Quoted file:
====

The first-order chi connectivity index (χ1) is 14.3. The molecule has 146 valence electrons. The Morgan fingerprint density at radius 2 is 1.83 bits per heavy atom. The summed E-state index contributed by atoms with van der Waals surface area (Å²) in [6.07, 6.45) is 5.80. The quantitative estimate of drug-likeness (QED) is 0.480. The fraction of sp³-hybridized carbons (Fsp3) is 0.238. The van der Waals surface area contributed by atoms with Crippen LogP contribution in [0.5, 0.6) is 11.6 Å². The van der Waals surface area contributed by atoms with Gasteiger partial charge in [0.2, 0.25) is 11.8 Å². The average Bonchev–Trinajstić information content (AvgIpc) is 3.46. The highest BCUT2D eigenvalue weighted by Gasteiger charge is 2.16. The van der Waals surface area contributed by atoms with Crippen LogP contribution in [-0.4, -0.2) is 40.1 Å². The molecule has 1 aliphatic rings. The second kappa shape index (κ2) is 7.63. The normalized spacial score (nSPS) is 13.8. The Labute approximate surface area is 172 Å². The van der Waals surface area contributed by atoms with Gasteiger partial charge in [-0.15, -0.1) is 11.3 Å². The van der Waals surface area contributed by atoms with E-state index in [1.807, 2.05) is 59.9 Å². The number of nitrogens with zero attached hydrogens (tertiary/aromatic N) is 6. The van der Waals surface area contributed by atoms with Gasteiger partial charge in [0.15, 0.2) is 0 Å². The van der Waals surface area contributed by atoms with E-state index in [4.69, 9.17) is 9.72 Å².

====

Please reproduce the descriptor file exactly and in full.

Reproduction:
The first-order chi connectivity index (χ1) is 14.3. The molecule has 146 valence electrons. The Morgan fingerprint density at radius 2 is 1.83 bits per heavy atom. The summed E-state index contributed by atoms with van der Waals surface area (Å²) in [6.07, 6.45) is 5.80. The quantitative estimate of drug-likeness (QED) is 0.480. The fraction of sp³-hybridized carbons (Fsp3) is 0.238. The van der Waals surface area contributed by atoms with Crippen LogP contribution in [0.5, 0.6) is 11.6 Å². The van der Waals surface area contributed by atoms with Gasteiger partial charge in [0.2, 0.25) is 11.8 Å². The average Bonchev–Trinajstić information content (AvgIpc) is 3.46. The highest BCUT2D eigenvalue weighted by Gasteiger charge is 2.16. The van der Waals surface area contributed by atoms with Crippen LogP contribution in [-0.4, -0.2) is 40.1 Å². The molecule has 1 aliphatic rings. The second kappa shape index (κ2) is 7.63. The normalized spacial score (nSPS) is 13.8. The Labute approximate surface area is 172 Å². The van der Waals surface area contributed by atoms with Gasteiger partial charge in [-0.15, -0.1) is 11.3 Å². The van der Waals surface area contributed by atoms with E-state index in [1.807, 2.05) is 59.9 Å². The number of nitrogens with zero attached hydrogens (tertiary/aromatic N) is 6. The van der Waals surface area contributed by atoms with Gasteiger partial charge in [0.15, 0.2) is 0 Å². The van der Waals surface area contributed by atoms with E-state index in [4.69, 9.17) is 9.72 Å².